American prisons are getting a little less crowded. Do we have Obama to thank for that?
By Jared Keller
(Photo: Justin Sullivan/Getty Images)
In 2015, America’s mass incarceration rate declined to its lowest level in nearly two decades, according to a recent report from the Bureau of Justice Statistics. The number of people locked up in local, state, and federal prisons across the country dropped to 670 inmates for every 100,000 residents (down from 760 inmates in 2007), or an estimated 6,741,400 people.
The 1.7 percent decline in the United States’ prison population isn’t some marginal decrease; it marks the largest annual decline since 2010, and the seventh straight year of contraction since 2008. As the Washington Postnotes, this trend makes President Barack Obama the first president ”to leave the office with a smaller federal prison system than he started with” in nearly 40 years. Believe it or not, the U.S. prison-industrial complex seems to be ever-so-slightly collapsing in on itself.
Given the time frame of the decline, it might be easy to chalk this up to the Obama administration’s approach to mass incarceration. In his 2008 campaign, Obama decriedmandatory minimum sentences for non-violent offenders as being responsible for the school-to-prison pipeline that has plagued African-American communities. Since then, as the nation’s focus turned to the shooting deaths of unarmed African Americans, Obama’s criticisms have sharpened into a devotion to “unmasking racial discrimination,” as the Postput it last April. “Mass incarceration makes our country worse off,” Obama declared in a 2015 speech, “and we need to do something about it.”
And to be sure, Obama certainly has done something about it: pardoning and commuting more sentences than any president since Lyndon Johnson as of December, mostly for non-violent drug offenses; ending the use of private prisons for federal inmates; and creating a presidential commission on mass incarceration in the aftermath of unrest in Ferguson, Missouri.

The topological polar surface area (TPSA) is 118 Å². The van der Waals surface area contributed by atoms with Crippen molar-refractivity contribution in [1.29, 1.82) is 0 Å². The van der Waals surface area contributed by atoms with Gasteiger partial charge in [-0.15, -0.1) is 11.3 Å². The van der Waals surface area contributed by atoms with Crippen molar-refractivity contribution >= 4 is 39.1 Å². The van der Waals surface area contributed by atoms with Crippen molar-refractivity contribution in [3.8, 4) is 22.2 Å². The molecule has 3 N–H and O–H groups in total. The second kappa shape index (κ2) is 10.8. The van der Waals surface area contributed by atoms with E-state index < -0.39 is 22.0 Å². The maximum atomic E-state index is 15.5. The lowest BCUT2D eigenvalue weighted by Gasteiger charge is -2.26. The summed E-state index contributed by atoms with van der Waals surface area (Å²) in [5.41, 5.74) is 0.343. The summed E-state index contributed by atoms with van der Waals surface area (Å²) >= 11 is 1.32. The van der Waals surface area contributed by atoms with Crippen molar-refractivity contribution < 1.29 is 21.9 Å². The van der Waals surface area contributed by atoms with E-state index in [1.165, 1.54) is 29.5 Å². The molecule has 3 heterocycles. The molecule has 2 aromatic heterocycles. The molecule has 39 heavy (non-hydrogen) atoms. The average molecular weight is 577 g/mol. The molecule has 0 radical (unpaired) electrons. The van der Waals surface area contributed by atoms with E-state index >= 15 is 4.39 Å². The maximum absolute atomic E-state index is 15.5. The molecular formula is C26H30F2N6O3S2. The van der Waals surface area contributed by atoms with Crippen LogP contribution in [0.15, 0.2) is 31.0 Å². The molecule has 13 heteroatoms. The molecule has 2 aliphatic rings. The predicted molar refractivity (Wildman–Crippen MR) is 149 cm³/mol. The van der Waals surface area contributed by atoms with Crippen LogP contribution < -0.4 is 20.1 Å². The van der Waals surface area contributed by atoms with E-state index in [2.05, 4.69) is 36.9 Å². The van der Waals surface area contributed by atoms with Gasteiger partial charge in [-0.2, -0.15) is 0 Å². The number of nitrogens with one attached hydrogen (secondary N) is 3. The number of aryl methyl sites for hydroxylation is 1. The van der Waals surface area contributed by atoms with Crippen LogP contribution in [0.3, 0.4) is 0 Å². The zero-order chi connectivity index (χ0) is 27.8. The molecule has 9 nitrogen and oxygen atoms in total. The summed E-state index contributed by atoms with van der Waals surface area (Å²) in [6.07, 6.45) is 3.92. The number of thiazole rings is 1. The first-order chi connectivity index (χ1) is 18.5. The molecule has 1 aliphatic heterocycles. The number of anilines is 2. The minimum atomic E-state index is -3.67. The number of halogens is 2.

But the federal government, despite its role in shaping norms around crime and punishment, only really incarcerates 189,450 Americans, a small portion (12.7 percent) of the more than 2.3 million currently behind bars (although most federal inmates are behind bars for non-violent drug convictions, hence the disproportionate, if not unjustified, focus of the media on federal policy).
In other words, the policies governing American criminal justice emanate from the local state house, not the White House. Indeed, Stanford University’s Keith Humphreyspointed out in July that, while Congress can’t even manage to pass a criminal justice reform bill with bipartisan support, mass incarceration has mostly remained the purview of 50 state governments.
While Obama’s push knocked out a 6.6 percent decrease on the federal level between 2014 and 2015, state and local prison populations together declined at comparable rates thanks to successive years of prisoner reductions in 24 states. As the Brennan Center for Justice notes, the state prison population began to decline in 2008, while the federal population grew until 2013.
Part of this decline is partially thanks to an overall drop in crime. As I wrote in October, both the Federal Bureau of Investigation’s Uniform Crime Reporting program and the Bureau of Justice Statistics’ National Crime Victimization Survey (the two core statistical programs administered by the Department of Justice) reveal that the rates of murder, robbery, sexual assault, and arson in the U.S. have all declined sharply since 1993. Indeed, the Post observes that violent crimes declined steadily after a brief spike in the mid-2000s, according to the FBI database.
But despite the Donald Trump-infused clamoring for more stringent “law and order” policing, the prison population didn’t decline because local cops in riot gear scared off a few looters: It’s the states that decreased their prison populations that also saw a major decline in violent crime, according to Pew Charitable Trusts. A December Brennan Center report on those Americans “unnecessarily incarcerated” with “little public safety rationale” observed the same trend.
“Over the last decade, 27 states have reduced both imprisonment and crime together,” the authors wrote. “From 1999 to 2012, New Jersey and New York reduced their prison populations by about 30 percent, while crime fell faster than it did nationally.” By contrast, the Chicago police — who routinely disregard the civil rights of taxpayers, according to the Department of Justice — face an increasingly violent city.
With the bulk of the criminal justice reforms emerging at the state level, it’s likely this trend will continue despite whatever ambitions the incoming administration might have. And that means whatever progress Obama made toward lessening the prison-industrial complex’s grip over American society, Trump will likely find himself unable to reverse — for now.